For Kevin Coleman, growing up in an airport was a way of life. The 23-year-old aerobatic pilot comes from a family of airshow pilots, and considers himself lucky to have learned from an early age that making a career out of a hobby is achievable.
As an ambassador in Sennheiser’s “Live Your Dream” program, Coleman, who is also on the verge of completing his degree in aviation management at Louisiana Tech University, actively reaches out to young people as a role model in the field of aviation.
Recently a Sennheiser spokesman asked Coleman a few questions, including “Why did you become an aerobatic pilot?”
Becoming a pilot is almost a right of passage in my family. My father is a pilot and flew in airshows for most of his life. My brother is 10 years older than me, and I grew up watching him fly just like my dad. Spending all that time in an airport made it natural for me to want to learn to fly. When I was 10 years old, I began taking flying lessons with Marion Cole, the same man who taught both my father and brother. He was an amazing mentor, and helped me realize that my passion for flying can be a reality. I’ve since organized the Marion Cole Memorial Scholarship in his memory so others can have that same opportunity.
What do you hope to achieve as an ambassador in Sennheiser’s “Live Your Dream” Program?
I think the fact that I’m a young pilot who is achieving my dream will help others discover they can do the same. So many people believe that becoming a pilot is beyond their reach. Through Sennheiser, not only can students earn a scholarship to become a pilot, but they can also be paired with people like me who can help them navigate through the obstacles that I overcame not too long ago.
Just a few months ago, Sennheiser paired me up with a young woman named Diana LeSueur, the latest recipient of the “Live Your Dream” scholarship. As an ambassador of the program, I will mentor her as she trains for her private pilots license.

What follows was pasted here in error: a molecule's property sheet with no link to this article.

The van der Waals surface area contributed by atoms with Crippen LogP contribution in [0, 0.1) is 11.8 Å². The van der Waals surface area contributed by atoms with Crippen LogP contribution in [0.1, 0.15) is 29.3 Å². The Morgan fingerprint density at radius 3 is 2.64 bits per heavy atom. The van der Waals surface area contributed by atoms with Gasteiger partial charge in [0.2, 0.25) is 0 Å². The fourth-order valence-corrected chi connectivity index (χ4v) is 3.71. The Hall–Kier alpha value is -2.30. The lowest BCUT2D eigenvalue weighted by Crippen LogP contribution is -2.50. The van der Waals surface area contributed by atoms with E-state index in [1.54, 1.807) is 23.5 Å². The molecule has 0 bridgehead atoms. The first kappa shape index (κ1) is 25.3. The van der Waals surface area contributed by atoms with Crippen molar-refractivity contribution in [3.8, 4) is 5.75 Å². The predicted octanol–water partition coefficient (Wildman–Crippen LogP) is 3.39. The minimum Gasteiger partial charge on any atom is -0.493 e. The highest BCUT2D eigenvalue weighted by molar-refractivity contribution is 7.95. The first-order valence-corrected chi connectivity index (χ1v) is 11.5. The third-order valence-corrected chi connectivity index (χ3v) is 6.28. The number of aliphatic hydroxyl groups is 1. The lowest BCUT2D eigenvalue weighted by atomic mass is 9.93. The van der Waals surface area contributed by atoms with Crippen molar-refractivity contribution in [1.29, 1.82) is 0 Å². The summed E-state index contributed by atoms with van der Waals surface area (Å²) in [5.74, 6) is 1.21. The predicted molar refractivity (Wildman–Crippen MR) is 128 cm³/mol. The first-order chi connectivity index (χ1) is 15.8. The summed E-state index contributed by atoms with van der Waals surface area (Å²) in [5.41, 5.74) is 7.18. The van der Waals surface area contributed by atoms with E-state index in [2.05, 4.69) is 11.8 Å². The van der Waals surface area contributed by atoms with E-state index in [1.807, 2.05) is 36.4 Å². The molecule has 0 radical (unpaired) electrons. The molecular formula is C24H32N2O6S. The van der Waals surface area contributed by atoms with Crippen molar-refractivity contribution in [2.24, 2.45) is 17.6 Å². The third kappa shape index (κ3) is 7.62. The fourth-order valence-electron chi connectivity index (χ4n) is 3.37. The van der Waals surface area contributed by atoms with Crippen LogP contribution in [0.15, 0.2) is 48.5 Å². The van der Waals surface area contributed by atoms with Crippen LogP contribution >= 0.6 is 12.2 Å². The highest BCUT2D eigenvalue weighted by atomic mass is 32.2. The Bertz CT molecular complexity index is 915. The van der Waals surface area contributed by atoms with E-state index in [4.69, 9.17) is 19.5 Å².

Why is it important for you to encourage young people to take up flying?
It’s sad to think about it, but I think career pilots are an aging generation. A large number of people became pilots during World War II and the Vietnam War era, but now many of those pilots are no longer flying. There are statistics that predict a large decrease in pilots over the next decade, so I think its important to show young people that becoming a pilot is an achievable reality — and that it can become an amazing career as well as a hobby.
What types of planes do you fly, and what gear is important to you while you’re in the air?
I fly an Extra 300 SHP for aerobatics and an A36 Bonanza as my regular aircraft. When I’m in my A36, I use the Sennheiser S1 Digital headset. I love its noise cancelling and Bluetooth capabilities. I’ve used many other headsets, and I find this one to be so much easier to use because I can access the controls directly from the headset. It is especially great to use on long flights. It blocks out noise so well so I can really enjoy my time in the air.
What is the biggest obstacle you’ve overcome since becoming an aerobatic pilot?
Time management is the most difficult part, since I am both a student and an airshow pilot. I’ve been flying since I was a child, and I flew aerobatics almost every day while I was in high school. For the past few years, I’ve put in a lot of early mornings and late nights while I work towards my degree in aviation management at Louisiana Tech. Despite the long hours, I think it’s worth it to dedicate whatever it takes to learn to fly.
For more information: Sennheiser-Aviation.com